28 March 2020

The Wurttemberg Ornate Pearl Tiara

Beatrix wears the tiara, 2013 (Pool/Getty Images)

As March draws to a close, we've got a closer look today at a tiara worn by a famous royal March bride: the W├╝rttemberg Ornate Pearl Tiara.

Wilhelmina wears the tiara, 1898 (Grand Ladies Site)

The Ornate Pearl Tiara was created for the young Queen Wilhelmina in 1897, a year ahead of her enthronement festivities. The piece, which is set with diamonds, 35 round pearls, and 11 pear-shaped pearls, was likely made by Royal Van Kempen en Begeer. Some have speculated that the tiara was actually a remodeled version of a diamond and pearl tiara from the collection of Queen Sophie, possibly an unseen diamond and pearl tiara inherited by her son, Prince Alexander. That's why the tiara is generally known as the "W├╝rttemberg Ornate Pearl Tiara" -- even though the connection between Queen Wilhelmina's tiara and that earlier piece has never been firmly established.

Beatrix wears the tiara, 2004 (Sean Gallup/Getty Images)

The 1897 tiara can be worn in four separate settings. Setting #1 includes all eleven of the pear-shaped pearls attached to the top of the tiara in two rows: five pearls on the highest elements and six pearls on the lower ones. Setting #2 features just the 5 pear-shaped pearls on the highest elements. Setting #3 features just the 6 pear-shaped pearls on the lower elements. Setting #4 is just the tiara without any of the pear-shaped pearl toppers -- this is the setting shown in the photo above.

A portrait of Wilhelmina wearing the tiara is featured on a Dutch postage stamp

In 1898, Queen Wilhelmina wore setting #2 of the tiara for some of her first official portraits as queen. One of the portraits from the session was featured on a stamp used throughout the first quarter of the twentieth century in the Netherlands. The tiara was apparently not a great favorite of Wilhelmina's; these appear to be some of the only images available that feature her wearing the piece.

Juliana wears the tiara in London, 1950 (BNA Photographic/Alamy)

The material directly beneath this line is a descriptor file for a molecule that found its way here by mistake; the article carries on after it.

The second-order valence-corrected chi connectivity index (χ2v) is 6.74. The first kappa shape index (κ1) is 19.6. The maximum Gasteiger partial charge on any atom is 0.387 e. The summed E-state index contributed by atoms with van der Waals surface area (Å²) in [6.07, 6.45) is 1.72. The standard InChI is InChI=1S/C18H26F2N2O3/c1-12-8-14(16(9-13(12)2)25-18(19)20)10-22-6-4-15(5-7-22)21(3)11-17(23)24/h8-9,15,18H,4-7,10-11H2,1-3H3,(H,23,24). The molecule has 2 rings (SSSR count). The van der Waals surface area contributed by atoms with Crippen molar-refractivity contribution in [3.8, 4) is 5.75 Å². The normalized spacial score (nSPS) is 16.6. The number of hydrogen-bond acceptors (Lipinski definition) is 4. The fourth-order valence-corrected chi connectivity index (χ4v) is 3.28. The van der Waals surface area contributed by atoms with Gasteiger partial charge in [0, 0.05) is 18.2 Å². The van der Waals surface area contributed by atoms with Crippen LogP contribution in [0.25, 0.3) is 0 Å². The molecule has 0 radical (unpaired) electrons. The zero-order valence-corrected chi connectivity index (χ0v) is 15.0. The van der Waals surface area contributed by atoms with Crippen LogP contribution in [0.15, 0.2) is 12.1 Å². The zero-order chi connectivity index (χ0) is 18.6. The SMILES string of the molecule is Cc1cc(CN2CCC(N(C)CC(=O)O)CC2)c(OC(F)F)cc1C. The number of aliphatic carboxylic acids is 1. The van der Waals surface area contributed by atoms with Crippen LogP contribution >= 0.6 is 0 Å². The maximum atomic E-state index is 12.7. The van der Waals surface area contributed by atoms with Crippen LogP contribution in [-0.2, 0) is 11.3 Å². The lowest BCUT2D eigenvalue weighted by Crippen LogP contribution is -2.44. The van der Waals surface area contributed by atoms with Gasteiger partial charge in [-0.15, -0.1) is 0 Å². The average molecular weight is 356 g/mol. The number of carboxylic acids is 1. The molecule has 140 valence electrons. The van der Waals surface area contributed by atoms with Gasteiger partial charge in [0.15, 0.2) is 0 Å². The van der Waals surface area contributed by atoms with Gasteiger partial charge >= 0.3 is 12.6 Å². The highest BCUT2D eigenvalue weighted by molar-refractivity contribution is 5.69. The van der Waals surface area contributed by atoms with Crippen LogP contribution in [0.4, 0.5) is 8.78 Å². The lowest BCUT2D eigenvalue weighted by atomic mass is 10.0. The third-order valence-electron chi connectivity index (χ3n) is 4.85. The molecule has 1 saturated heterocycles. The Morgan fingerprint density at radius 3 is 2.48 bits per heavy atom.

After her abdication in 1948, the tiara was worn by Wilhelmina's daughter, the new Queen Juliana. She chose the piece for numerous important occasions, including state visits to the United Kingdom and Denmark. (She's wearing setting #1 of the tiara in London in 1950 in the photograph above.) In the 1960s, Juliana decided to place the family's  jewelry collection in a family foundation, ensuring that it cannot be sold and will not leave the family through marriage or inheritance. The pearl tiara is one of the pieces in that foundation.

Beatrix wears the tiara on her wedding day, 1966 (Anefo/Nationaal Archief/Wikimedia Commons)

In the 1960s, the tiara also found a new wearer. Princess Beatrix, Juliana's eldest daughter, wore setting #1 of the tiara with her bridal veil when she married Claus van Amsberg in March 1966. The embroidery on her gown was designed specifically to mirror the intricate design of the tiara.

Beatrix wears the tiara at the Danish royal wedding, 2004 (Sean Gallup/Getty Images)

Beatrix wore the pearl tiara for state occasions during her mother's reign, as well as her own, which began in 1980. She generally preferred to wear setting #4 of the tiara for these gala events. She also memorably wore setting #4 of the tiara for the wedding of Crown Prince Frederick and Crown Princess Mary of Denmark in 2004.

Beatrix wears the tiara, 2013 (Robin Utrecht - Pool/Getty Images)

After more than three decades on the Dutch throne, Beatrix abdicated in favor of her son, Willem-Alexander, in 2013. At a gala dinner held the night before the abdication, Beatrix wore setting #2 of the tiara.

Maxima wears the tiara in Japan, 2014 (SHIZUO KAMBAYASHI/AFP via Getty Images)

Since Beatrix's abdication, the tiara has been worn several times by her daughter-in-law, Queen Maxima. She has also preferred setting #4 of the tiara, wearing it for diplomatic occasions like the 2014 state visit to Japan.

Note: This is an updated version of an earlier post, with new text and images.